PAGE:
Alzheimer’s Disease Treatment

There is no cure for Alzheimer’s Disease (AD), but some medications may help reduce the symptoms or slow progression of the disease. As AD progresses, brain cells die and the connections between them are lost, worsening the symptoms. Medications may help lessen or stabilize these symptoms.

There are two types of drugs used to alleviate cognitive symptoms: Cholinesterase inhibitors and memantine.

Cholinesterase inhibitors

Cholinesterase inhibitors (also referred to as AChE) are prescribed to treat symptoms related to memory, thinking, language, judgment, and other thought processes.

They include:

These drugs work by preventing the breakdown of acetylcholine, an essential chemical messenger involved in learning and memory. By keeping acetylcholine levels high these drugs delay or slow the appearance of disease symptoms.

Common side effects caused by AChE include nausea, vomiting, loss of appetite, and increased bowel movements.


Memantine (Namenda) is approved for moderate-to-severe AD, and works by regulating the activity of glutamine, which is a chemical related to information processing, storage, and retrieval, improving mental function and ability to perform daily activities.

The common side effects caused by memantine include headaches, constipation, confusion, and dizziness.

A combination of memantine and donepezil, called Namzaric, also is available.

Other medication

Other medications, such as antidepressants and anti-anxiety drugs, sometimes are used to control the behavioral symptoms of AD. They may be effective for some people with AD, but great caution should be taken because these drugs may increase confusion and the risk of falls.

Alternative treatments

There are some vitamins, herbals remedies, and other supplements being promoted as having the potential to help prevent or delay the progression of AD. However, there is little evidence supporting the beneficial effects of such treatments. which include:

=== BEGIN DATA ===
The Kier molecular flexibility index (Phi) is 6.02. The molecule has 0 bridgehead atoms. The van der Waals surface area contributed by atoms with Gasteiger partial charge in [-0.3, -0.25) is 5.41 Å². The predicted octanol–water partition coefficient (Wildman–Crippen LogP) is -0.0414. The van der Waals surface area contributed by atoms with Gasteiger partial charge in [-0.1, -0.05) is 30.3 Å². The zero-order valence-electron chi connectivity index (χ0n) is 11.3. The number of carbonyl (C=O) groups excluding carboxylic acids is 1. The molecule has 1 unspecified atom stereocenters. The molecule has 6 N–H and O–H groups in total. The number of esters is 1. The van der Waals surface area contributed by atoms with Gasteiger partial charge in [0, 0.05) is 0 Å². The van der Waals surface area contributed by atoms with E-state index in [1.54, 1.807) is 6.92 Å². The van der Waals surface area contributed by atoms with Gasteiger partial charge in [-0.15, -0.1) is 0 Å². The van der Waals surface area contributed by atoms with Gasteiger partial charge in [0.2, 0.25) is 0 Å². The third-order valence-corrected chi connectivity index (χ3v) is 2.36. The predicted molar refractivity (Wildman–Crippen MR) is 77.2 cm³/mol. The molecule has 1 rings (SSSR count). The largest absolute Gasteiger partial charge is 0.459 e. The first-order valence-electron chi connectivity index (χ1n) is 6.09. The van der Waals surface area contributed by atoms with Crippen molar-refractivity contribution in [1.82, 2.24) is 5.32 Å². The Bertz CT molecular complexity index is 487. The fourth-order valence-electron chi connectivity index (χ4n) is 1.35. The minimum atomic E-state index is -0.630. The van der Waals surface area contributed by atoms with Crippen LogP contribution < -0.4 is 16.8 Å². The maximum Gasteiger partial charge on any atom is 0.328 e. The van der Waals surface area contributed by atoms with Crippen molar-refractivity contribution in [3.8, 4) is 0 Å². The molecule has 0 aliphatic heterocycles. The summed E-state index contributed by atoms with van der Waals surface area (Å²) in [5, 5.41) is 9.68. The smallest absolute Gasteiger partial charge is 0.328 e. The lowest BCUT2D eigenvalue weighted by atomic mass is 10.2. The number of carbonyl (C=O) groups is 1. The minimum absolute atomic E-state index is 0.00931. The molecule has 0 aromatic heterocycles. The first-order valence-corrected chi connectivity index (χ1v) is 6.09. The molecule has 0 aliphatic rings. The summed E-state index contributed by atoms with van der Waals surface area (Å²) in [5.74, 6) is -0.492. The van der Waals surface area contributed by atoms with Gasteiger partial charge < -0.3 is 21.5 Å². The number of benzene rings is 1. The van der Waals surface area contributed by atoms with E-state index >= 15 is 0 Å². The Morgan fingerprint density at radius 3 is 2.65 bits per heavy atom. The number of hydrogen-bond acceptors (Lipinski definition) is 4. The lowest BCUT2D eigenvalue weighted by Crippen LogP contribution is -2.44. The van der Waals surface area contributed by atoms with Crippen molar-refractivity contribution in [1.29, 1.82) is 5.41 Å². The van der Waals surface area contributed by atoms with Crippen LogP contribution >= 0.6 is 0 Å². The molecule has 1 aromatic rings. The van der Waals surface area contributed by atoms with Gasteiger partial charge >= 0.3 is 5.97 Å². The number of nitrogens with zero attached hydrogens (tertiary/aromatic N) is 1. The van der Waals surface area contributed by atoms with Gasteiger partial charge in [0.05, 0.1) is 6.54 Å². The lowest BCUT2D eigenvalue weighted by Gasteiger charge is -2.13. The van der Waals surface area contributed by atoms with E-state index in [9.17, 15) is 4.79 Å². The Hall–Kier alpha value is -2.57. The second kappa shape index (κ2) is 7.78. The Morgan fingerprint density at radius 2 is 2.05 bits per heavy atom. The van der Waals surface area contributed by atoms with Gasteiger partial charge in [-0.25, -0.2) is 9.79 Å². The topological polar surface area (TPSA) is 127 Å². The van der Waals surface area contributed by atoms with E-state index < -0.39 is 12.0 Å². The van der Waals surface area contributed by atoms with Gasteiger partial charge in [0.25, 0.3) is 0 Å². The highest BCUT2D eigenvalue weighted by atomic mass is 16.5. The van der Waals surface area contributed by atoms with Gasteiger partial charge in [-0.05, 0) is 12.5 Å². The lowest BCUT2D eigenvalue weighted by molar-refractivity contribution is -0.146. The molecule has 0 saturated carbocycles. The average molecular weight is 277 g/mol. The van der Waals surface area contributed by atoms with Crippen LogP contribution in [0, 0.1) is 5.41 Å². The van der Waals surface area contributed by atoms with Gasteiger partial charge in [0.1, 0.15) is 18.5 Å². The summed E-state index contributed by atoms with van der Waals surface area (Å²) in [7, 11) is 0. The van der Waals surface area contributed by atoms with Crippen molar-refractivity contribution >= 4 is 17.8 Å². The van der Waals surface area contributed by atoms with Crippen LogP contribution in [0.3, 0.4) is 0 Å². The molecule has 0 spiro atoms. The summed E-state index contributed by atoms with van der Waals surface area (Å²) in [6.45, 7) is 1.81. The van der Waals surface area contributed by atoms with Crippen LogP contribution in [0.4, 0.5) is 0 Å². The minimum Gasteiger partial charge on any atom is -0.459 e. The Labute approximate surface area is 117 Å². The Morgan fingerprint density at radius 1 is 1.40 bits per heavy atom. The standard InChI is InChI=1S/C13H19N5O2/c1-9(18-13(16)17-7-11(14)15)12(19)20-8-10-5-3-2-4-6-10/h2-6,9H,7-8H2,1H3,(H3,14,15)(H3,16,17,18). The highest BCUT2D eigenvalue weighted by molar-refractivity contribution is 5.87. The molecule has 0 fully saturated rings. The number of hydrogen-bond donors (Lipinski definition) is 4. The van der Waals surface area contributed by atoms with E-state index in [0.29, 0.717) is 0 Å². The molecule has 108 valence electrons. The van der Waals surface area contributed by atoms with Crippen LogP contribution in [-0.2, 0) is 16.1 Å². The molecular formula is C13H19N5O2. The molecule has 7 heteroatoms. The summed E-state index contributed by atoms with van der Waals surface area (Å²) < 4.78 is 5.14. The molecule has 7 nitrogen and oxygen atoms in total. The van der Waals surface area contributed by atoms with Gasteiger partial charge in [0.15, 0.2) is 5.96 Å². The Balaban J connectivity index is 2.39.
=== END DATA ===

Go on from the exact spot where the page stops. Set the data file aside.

• Omega-3 fatty acids, that may help prevent cognitive decay;
  • Curcumin, a herb with anti-inflammatory and antioxidant properties that may affect chemical processes in the brain;
  • Ginkgo biloba, which is thought to have antioxidant and anti-inflammatory properties;
  • Vitamin E, which may help delay the progression in people who already have AD.

It is important to note that supplements may interfere with other medications and no supplements should be taken before prior consultation with a healthcare professional.

Experimental treatments

There is a vast array of experimental treatments being investigated in the quest to find a cure for AD. More information about these can be found on our experimental treatments for Alzheimer’s disease page.


Alzheimer’s News Today is strictly a news and information website about the disease. It does not provide medical advice, diagnosis or treatment. This content is not intended to be a substitute for professional medical advice, diagnosis, or treatment. Always seek the advice of your physician or other qualified health provider with any questions you may have regarding a medical condition. Never disregard professional medical advice or delay in seeking it because of something you have read on this website.